JINDALEE resident Greg Johnson will put his life on the line to raise $10,000 for Lifeline WA when he climbs Mt Everest in April.
The 40-year-old has set himself the challenge of reaching the summits of the highest mountains of each of the seven continents, and, if successful, Everest will be his fifth.
Mr Johnson said access to crisis support services was a lifeline that was as vital as the one he would need on his 900m climb to the top of the world’s tallest mountain.
“Climbing Everest is a nice analogy to that, given you are strapped to a line for the majority of the expedition,” he said.
“The Lifeline WA crisis call centre is a vital component of giving people other options to think about rather than resorting to something that is seen as the only way out.”
Lifeline WA chief executive Lorna MacGregor said the organisation provided free 24/7 crisis support and suicide prevention services and was grateful for the efforts of community fundraisers.
“Lifeline WA is currently undergoing an expansion of our call centre so that we can answer more calls for help, so every bit of fundraising will assist with that,” she said.
The salesman said his training was progressing well and he would complete several other challenges before departing for Nepal in March.
“Before I go, I’ll complete marathons, 5km swims, triathlons, Ironman and the Rottnest swim,” he said.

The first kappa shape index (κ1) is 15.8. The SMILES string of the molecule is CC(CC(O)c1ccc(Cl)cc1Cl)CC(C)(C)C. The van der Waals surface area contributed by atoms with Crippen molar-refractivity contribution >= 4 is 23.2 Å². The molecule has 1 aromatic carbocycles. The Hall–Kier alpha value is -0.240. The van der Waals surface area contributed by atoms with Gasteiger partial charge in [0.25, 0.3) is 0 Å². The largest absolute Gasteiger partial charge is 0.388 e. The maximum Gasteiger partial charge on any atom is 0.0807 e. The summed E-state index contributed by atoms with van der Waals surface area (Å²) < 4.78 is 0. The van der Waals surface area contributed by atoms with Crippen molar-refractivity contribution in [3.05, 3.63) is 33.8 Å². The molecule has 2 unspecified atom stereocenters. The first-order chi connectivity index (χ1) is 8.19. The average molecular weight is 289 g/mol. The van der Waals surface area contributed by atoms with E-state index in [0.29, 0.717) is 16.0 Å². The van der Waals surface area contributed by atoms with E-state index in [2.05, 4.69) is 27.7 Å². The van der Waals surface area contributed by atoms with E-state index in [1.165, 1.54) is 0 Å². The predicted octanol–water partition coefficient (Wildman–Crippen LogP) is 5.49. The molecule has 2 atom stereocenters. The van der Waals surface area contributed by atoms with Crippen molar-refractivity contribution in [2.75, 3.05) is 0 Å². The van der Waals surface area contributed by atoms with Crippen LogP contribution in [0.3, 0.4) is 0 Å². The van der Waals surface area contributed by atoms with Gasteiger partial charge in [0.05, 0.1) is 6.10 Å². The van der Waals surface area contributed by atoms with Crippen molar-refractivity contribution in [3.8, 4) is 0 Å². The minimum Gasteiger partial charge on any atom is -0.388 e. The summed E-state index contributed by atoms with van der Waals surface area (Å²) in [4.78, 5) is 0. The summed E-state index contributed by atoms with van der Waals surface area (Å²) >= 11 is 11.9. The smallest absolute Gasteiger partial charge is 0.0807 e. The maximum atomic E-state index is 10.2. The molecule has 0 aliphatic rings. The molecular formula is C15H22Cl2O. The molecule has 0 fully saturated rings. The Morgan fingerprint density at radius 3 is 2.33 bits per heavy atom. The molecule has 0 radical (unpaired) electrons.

The success of Mr Johnson’s 63-day round trip from Lukla in eastern Nepal to the top of Everest will depend on the weather, oxygen levels, timing and other factors he will need to overcome.
Having moved to Perth from the UK for the outdoor lifestyle, Mr Johnson said he often trained on Jacob’s Ladder and around Lake Joondalup, wearing a 25kg weight vest.
He has already climbed summits in Africa, South America, Europe and North America, and plans to do Antarctica and Oceania’s highest peaks by the time he is 42.
“I’ve been climbing since I was about three,” he said.
“The seven summits idea came about seven years ago when my wife (Jules) and I did Kilimanjaro.”
As a father, Mr Johnson said he wanted to teach his eight-year-old son that he could do anything he put his mind to and it was good to set goals.
“He wants to climb Kilimanjaro when he is 10,” he said.
Mr Johnson said when he was in his late teens, there wasn’t a service like Lifeline to call when he needed support but luckily he had friends and his future partner Jules to turn to.
“When I perhaps find moments in day-to-day life that are tough, I know I have the resources and strength to overcome anything,” he said.
Call Lifeline’s 24/7 telephone crisis support service on 13 11 14.